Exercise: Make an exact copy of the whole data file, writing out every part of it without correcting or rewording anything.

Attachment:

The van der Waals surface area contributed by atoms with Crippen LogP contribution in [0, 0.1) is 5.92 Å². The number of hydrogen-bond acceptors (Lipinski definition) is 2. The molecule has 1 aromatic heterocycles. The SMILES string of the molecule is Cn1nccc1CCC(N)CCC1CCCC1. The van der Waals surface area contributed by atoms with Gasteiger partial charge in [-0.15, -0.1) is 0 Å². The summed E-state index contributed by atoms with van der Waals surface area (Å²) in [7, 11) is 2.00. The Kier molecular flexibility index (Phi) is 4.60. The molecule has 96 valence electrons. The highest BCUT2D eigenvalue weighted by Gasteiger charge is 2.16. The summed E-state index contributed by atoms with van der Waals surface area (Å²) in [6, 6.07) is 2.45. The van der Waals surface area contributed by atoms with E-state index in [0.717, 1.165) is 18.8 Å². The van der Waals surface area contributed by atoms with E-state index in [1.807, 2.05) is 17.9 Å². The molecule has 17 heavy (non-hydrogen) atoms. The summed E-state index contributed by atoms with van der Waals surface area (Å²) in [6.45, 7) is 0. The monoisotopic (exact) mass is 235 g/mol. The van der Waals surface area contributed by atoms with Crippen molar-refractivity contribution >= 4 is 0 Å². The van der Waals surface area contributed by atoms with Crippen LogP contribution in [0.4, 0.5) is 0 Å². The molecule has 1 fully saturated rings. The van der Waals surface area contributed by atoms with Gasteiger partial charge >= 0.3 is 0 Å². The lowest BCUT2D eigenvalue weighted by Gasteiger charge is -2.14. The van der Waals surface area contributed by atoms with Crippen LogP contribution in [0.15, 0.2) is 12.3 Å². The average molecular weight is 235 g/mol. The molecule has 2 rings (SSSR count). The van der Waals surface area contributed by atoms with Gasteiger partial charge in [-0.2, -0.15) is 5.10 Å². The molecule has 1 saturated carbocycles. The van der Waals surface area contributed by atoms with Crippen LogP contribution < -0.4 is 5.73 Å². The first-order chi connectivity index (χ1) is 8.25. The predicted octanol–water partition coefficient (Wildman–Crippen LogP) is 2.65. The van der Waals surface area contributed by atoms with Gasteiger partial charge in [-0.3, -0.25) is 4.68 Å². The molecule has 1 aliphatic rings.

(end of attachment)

The van der Waals surface area contributed by atoms with Crippen LogP contribution in [0, 0.1) is 5.92 Å². The number of hydrogen-bond acceptors (Lipinski definition) is 2. The molecule has 1 aromatic heterocycles. The SMILES string of the molecule is Cn1nccc1CCC(N)CCC1CCCC1. The van der Waals surface area contributed by atoms with Gasteiger partial charge in [-0.15, -0.1) is 0 Å². The summed E-state index contributed by atoms with van der Waals surface area (Å²) in [7, 11) is 2.00. The Kier molecular flexibility index (Phi) is 4.60. The molecule has 96 valence electrons. The highest BCUT2D eigenvalue weighted by Gasteiger charge is 2.16. The summed E-state index contributed by atoms with van der Waals surface area (Å²) in [6, 6.07) is 2.45. The van der Waals surface area contributed by atoms with E-state index in [0.717, 1.165) is 18.8 Å². The van der Waals surface area contributed by atoms with E-state index in [1.807, 2.05) is 17.9 Å². The molecule has 17 heavy (non-hydrogen) atoms. The summed E-state index contributed by atoms with van der Waals surface area (Å²) in [6.45, 7) is 0. The monoisotopic (exact) mass is 235 g/mol. The van der Waals surface area contributed by atoms with Crippen molar-refractivity contribution >= 4 is 0 Å². The van der Waals surface area contributed by atoms with Crippen LogP contribution in [0.4, 0.5) is 0 Å². The molecule has 1 fully saturated rings. The van der Waals surface area contributed by atoms with Gasteiger partial charge >= 0.3 is 0 Å². The lowest BCUT2D eigenvalue weighted by Gasteiger charge is -2.14. The van der Waals surface area contributed by atoms with Crippen LogP contribution in [0.15, 0.2) is 12.3 Å². The average molecular weight is 235 g/mol. The molecule has 2 rings (SSSR count). The van der Waals surface area contributed by atoms with Gasteiger partial charge in [-0.2, -0.15) is 5.10 Å². The molecule has 1 saturated carbocycles. The van der Waals surface area contributed by atoms with Crippen LogP contribution < -0.4 is 5.73 Å². The first-order chi connectivity index (χ1) is 8.25. The predicted octanol–water partition coefficient (Wildman–Crippen LogP) is 2.65. The van der Waals surface area contributed by atoms with Gasteiger partial charge in [-0.3, -0.25) is 4.68 Å². The molecule has 1 aliphatic rings.